The Psychological Wellness Centre

Singapore Psychiatrist treating ADHD, Anxiety and Depression
Emotional Wellness is Just a Step away

Attention Deficit Disorder (ADHD/ADD) in Singapore

The most common childhood disorder treated by Singapore psychiatrists is Attention Deficit Hyperactivity Disorder (ADHD) or Attention Deficit Disorder (ADD) as it was formerly known. It is a childhood disorder with a prevalence of about 5%. It is perhaps the most common psychiatric disorder in children that present to Psychiatrists in Singapore. Symptoms are not only very debilitating but what is probably of more concern, is that the child is often labeled as naughty, impulsive and disruptive; even though they have little control over their behaviour. This often has an emotional toll on the child and they may develop emotional problems as a consequence. As a result, there can be far-reaching issues in terms of long-term self-esteem, confidence and also the development of more anti-social behavior in the future. There was a belief in the past that children with ADHD will “outgrow” the condition and become better with age. We now have evidence that points to the fact that while behavioural symptoms of hyperactivity and impulsivity would improve with age, symptoms of inattention often persist into adulthood. This is associated with inner restlessness, poor organisational skills and risk taking behaviours in these individuals. This is a significant area  which has been previously neglected and under-recognised in Singapore. Recognition of adult ADD/ADHD is an important area as it also holds significance in causing under-performance in otherwise capable individuals; often with its own sequelae of anxiety and mood disorders forming. Sufferers of Adult ADHD are also more likely to have co-existent problems such as substance abuse, hence the importance of treatment in adults whose symptoms fail to fully resolve with time, or in those who have earlier been misdiagnosed or undiagnosed. Some of the common symptoms we see in ADHD include the following. Symptoms can be divided into symptoms of restlessness and hyperactivity, impulsivity and also of inattention.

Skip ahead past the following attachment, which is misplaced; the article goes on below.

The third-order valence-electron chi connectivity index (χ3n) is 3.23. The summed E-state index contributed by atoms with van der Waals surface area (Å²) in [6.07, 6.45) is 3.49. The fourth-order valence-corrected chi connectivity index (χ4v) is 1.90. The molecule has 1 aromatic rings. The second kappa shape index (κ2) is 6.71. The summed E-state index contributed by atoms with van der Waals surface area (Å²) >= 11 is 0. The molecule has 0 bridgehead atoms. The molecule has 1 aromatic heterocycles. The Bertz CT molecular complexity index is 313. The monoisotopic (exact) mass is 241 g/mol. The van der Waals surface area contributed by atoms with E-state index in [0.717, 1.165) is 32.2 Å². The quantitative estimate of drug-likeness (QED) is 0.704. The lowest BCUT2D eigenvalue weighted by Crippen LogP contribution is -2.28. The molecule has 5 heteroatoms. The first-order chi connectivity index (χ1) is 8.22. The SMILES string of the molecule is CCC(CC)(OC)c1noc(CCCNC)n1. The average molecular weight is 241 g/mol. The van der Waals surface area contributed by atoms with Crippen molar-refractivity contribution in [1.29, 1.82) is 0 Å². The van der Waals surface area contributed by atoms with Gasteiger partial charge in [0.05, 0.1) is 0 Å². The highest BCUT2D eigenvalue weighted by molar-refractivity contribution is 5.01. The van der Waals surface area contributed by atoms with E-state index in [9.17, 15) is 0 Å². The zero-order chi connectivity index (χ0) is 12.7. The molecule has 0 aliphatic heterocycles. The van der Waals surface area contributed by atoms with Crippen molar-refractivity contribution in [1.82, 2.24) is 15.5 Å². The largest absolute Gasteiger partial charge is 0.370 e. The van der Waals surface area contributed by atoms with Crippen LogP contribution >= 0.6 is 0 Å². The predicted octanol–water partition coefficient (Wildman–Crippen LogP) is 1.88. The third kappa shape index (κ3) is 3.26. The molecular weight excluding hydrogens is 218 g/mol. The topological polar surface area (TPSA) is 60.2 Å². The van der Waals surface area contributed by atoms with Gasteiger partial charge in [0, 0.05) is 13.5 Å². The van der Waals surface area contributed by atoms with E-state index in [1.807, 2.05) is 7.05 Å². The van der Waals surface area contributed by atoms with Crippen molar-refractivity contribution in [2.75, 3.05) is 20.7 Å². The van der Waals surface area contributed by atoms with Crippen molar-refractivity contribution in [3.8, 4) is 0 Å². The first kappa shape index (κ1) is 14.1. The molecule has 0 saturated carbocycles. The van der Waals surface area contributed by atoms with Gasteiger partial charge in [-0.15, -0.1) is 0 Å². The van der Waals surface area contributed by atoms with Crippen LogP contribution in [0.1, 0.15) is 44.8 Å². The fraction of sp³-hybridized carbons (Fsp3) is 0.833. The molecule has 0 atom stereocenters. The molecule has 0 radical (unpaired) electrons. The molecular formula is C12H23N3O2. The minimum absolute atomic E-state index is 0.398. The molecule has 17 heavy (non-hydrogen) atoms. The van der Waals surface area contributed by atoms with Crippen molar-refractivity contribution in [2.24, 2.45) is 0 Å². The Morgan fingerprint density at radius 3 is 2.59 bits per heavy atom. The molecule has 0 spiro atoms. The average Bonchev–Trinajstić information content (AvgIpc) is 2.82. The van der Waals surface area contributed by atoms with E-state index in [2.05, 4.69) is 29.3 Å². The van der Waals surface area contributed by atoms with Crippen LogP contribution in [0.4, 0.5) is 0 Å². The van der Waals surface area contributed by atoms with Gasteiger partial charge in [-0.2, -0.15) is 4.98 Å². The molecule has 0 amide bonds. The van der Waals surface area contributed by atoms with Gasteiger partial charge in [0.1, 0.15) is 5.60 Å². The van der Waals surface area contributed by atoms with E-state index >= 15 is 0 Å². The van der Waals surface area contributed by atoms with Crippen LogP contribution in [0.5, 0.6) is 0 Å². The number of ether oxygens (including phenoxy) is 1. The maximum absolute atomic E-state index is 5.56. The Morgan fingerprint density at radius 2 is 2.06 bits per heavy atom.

Symptoms of restlessness, hyperactivity and impulsivity

* fidgeting and difficulty remaining seated

* excessive running or climbing

* difficulty playing quietly

* always seeming to be "on the go"

* talking excessively

* blurting out answers before hearing the full question

* difficulty waiting for a turn or in line

* interrupting when others are talking

Symptoms of inattention 

* inability to sustain or pay attention to details

* tendency to make careless errors in schoolwork

* apparent listening problems

* difficulty following instructions

* problems with organization

* avoidance or dislike of tasks that require mental effort

* tendency to lose things like toys, notebooks, or homework

* distractibility

* forgetfulness in daily activities

Differences Between Adult and Childhood ADHD

While Adults with ADHD still have the same underlying problems as children with ADHD, they often manifest differently. Having learnt more about social norms and its consequences, signs of ADHD like fidgeting, hyperactivity and interrupting others are less commonly seen in adult sufferers.
Adult symptoms may also be more subtle, they’re easily distracted, disorganised and while many would have learnt coping mechanisms such as making lists and priorities, they still often have issues completing and following through on tasks. Also being forgetful they neglect their responsibilities and are often late for appointments.
Their inner restlessness also often remains and while they may not appear fidgety, this may be re-channelled into activities like risk taking behaviours such alcohol and drug abuse as well as reckless driving. These behaviours can often co-exists with issues such as personality problems, anxiety or depression but may be incorrectly solely attributed to these conditions alone, rather than partly from ADHD. This explains why adult patients frequently go undiagnosed even after seeing a doctor or therapist. This is especially since ADHD often leads to disappointments, underperformance and the stress and emotional toll that brings.